Deere & Company’s net income in the second quarter ended April 30, 2014 was $980.7 million, compared with $1.084 billion in the same period last year. For the first six months of 2014, net income attributable to Deere & Company was $1.662 billion compared with $1.734 billion last year.
Worldwide net sales and revenues decreased 9 percent, to $9.948 billion, for the second quarter and were down 4 percent, to $17.602 billion, for six months. Net sales of the equipment operations were $9.246 billion for the quarter and $16.195 billion for six months, compared with $10.265 billion and $17.058 billion for the same periods last year.
Net sales of the worldwide equipment operations declined 10 percent for the quarter and 5 percent for six months compared with the same periods a year ago.
Deere's equipment operations reported operating profit of $1.361 billion for the quarter and $2.252 billion for six months, compared with $1.663 billion and $2.500 billion last year. The decline for both periods was due primarily to the impact of lower shipment volumes, the unfavorable effects of foreign-currency exchange, and a less favorable product mix, partially offset by price realization.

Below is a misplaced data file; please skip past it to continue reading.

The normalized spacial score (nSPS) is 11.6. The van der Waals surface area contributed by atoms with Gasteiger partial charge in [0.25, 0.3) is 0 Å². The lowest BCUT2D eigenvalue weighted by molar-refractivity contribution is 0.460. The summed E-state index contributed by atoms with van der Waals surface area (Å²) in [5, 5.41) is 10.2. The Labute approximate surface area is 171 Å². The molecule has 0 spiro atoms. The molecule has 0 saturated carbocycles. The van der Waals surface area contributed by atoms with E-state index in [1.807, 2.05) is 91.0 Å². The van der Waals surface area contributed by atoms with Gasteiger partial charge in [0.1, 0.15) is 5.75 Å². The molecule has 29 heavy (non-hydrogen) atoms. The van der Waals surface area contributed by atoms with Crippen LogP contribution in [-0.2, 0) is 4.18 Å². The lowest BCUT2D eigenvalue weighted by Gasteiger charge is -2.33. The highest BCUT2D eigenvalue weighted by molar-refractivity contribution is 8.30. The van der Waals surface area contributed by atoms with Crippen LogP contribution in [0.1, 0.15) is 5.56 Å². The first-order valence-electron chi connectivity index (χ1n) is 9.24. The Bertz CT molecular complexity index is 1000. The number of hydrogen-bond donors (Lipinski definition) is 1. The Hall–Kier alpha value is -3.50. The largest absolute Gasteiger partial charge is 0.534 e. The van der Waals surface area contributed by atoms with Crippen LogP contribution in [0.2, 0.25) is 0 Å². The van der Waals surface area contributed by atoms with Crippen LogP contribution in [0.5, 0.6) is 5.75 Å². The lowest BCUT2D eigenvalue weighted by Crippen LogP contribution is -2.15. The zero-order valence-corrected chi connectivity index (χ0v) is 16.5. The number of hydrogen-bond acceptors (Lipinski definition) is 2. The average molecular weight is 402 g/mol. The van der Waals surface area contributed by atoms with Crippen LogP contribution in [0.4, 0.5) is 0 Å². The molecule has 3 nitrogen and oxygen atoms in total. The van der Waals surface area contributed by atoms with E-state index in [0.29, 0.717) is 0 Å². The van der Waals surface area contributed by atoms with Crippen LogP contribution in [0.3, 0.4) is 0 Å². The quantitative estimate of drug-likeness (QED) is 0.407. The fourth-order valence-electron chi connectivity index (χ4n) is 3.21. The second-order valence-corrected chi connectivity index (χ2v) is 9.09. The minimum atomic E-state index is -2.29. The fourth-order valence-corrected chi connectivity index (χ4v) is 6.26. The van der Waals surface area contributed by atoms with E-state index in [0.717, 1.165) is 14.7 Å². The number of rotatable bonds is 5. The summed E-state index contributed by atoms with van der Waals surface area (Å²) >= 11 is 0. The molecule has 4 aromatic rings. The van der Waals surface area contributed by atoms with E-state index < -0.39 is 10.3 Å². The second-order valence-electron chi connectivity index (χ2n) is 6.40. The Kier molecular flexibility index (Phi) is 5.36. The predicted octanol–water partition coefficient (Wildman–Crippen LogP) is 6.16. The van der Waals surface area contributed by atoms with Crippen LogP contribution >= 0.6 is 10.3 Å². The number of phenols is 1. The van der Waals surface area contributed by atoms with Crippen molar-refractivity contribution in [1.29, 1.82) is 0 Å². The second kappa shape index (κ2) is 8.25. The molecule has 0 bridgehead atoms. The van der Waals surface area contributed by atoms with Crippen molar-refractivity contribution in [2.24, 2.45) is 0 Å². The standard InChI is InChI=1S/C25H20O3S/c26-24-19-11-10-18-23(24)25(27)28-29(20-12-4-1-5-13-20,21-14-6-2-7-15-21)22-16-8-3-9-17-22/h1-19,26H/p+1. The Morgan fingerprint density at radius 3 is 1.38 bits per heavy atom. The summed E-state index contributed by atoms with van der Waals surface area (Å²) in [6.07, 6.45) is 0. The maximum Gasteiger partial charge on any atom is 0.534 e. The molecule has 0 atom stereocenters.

Construction and forestry sales increased 2 percent for the quarter and 3 percent for six months mainly as a result of higher shipment volumes. Operating profit was $132 million for the quarter and $226 million for six months, compared with $81 million and $153 million last year. Operating profit improved for both periods primarily due to higher shipment volumes, lower production costs and lower selling, administrative and general expenses, partially offset by higher sales incentive costs. Six-month results also benefited from lower research and development expenses.
Deere's worldwide sales of construction and forestry equipment are forecast to increase by about 10 percent for full-year 2014. The gain reflects further economic recovery and higher housing starts in the U.S. as well as sales increases outside the U.S. and Canada. Global forestry sales are expected to be up for the year due to general economic growth and improved sales in European markets.
Company equipment sales are projected to decrease about 4 percent for fiscal 2014 and for the third quarter compared with the year-ago periods. Included is an unfavorable currency-translation effect of about 1 percent for the year. For the fiscal year, net income attributable to Deere & Company is anticipated to be about $3.3 billion.
"John Deere expects to achieve near-record earnings for the full year and the company is well-positioned to deliver solid financial results throughout the business cycle," said Samuel R. Allen, Deere chairman and CEO. "We're confident our extensive investments in new products and markets, coupled with a tight rein on costs and assets, will keep the company on a sound financial footing and help sustain our growth plans."